AAG Energy hunts for major overseas oil, gas acquisition targets
The coal seam natural gas explorer is focusing on the “one belt, one road” countries in its search for assets
AAG Energy, the first non state-owned coal seam natural gas explorer to get Beijing’s approval to enter into large scale production, is gearing up to make a major overseas acquisition in the oil and gas sector, taking advantage of low energy prices.
The company, which raised HK$2.1 billion last year via an initial public offering in Hong Kong, is interested in buying assets in nations along the so-called “one belt, one road” trade route with which Beijing has pledged closer economic cooperation. Southeast Asia is a particular area of interest for the company.
“Southeast Asia is a region where we are assessing acquisition opportunities, partly because we would get government support under the one belt, one road policy,” chairman Stephen Zou Xiangdong told the South China Morning Post.
“Of course, we also need to consider the strength of the future cooperation partners in such projects.”
The company said in late August it had submitted a “definitive bid to acquire certain oil and gas assets outside of China from an international oil and gas company.”
Zou said the bid is ongoing but declined to offer more details, citing commercial sensitivity.
The projects are already in production stage and have been generating “solid cash flow and profits,” AAG said, adding that the deal would constitute a “major” or “very substantial” acquisition as defined by Hong Kong’s listing rules.
A major acquisition is one large enough so that the target’s assets, profit, revenue or market value amounts to at least 25 per cent but less than 100 per cent of that of the listed acquirer. A very substantial acquisition is one big enough so that any one of those ratios exceeds 100 per cent.
AAG has a market capitalization of around HK$5 billion. It had around HK$1.9 billion of cash net of borrowings at the end of June.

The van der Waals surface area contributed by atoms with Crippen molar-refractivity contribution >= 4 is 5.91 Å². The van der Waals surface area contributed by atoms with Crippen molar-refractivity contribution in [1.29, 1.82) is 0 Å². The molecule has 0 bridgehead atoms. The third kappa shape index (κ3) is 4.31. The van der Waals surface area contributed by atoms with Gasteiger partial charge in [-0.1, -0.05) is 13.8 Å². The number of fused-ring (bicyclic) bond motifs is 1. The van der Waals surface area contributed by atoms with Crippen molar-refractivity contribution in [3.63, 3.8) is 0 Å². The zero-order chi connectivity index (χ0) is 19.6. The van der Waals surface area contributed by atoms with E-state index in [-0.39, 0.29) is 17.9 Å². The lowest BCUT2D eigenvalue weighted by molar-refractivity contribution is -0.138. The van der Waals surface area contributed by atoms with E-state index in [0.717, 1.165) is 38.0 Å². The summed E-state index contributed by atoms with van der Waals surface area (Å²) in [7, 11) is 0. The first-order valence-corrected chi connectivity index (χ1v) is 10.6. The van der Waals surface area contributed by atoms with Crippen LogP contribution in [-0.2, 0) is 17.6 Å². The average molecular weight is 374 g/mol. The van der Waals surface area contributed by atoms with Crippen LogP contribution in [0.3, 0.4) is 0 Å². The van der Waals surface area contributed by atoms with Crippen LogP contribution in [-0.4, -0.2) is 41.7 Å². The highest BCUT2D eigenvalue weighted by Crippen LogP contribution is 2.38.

“Under the current low oil price environment, we hope to be able to invest in some assets that are already in production,” said Zou. “We will not target early stage or green-field projects and will focus on nations with a stable geopolitical environment.”
Since going public, AAG has studied over 100 acquisition opportunities that are either in China or abroad, he added.
Although coal seam gas – trapped between dense coal seams – is an unconventional form of fossil fuel that has only been produced commercially in China for just over a decade thanks to technical breakthroughs, Zou said its exploitation is done by geologists and engineers with experience in the mainstream oil and gas industry.
He noted AAG’s vice-presidents of business development and technology, and the heads of its two mainstay coal seam gas projects in Shanxi province, all have strong backgrounds in conventional oil and gas with international energy majors.
“They can completely handle both conventional and unconventional oil and gas projects,” he said.
AAG has hired some senior managers who worked for US-based major ConocoPhillips, which has offshore joint projects with Chinese offshore oil titan CNOOC, after their projects’ operating responsibility was transferred from ConocoPhillips to CNOOC, he added.
AAG’s net profit fell 15 per cent year-on-year to 72 million yuan in the first half of this year as revenue dropped 30.6 per cent to 193 million yuan on the back of a 32 per cent fall in gas selling prices.
It has cut its full year gas output target by 14.4 per cent, citing a delay in its drilling programme due to bad weather and customers’ equipment failures.
Chief executive Pierce Li Jing said the long term growth profile of its projects has not been affected, as daily output from its mainstay Panzhuang project was up 20 per cent on June 30 from January 1, while that of the pilot production Mabi project rose threefold in the same period.
AAG’s total output has grown by an average annual rate of 53 per cent in the past three years, he added.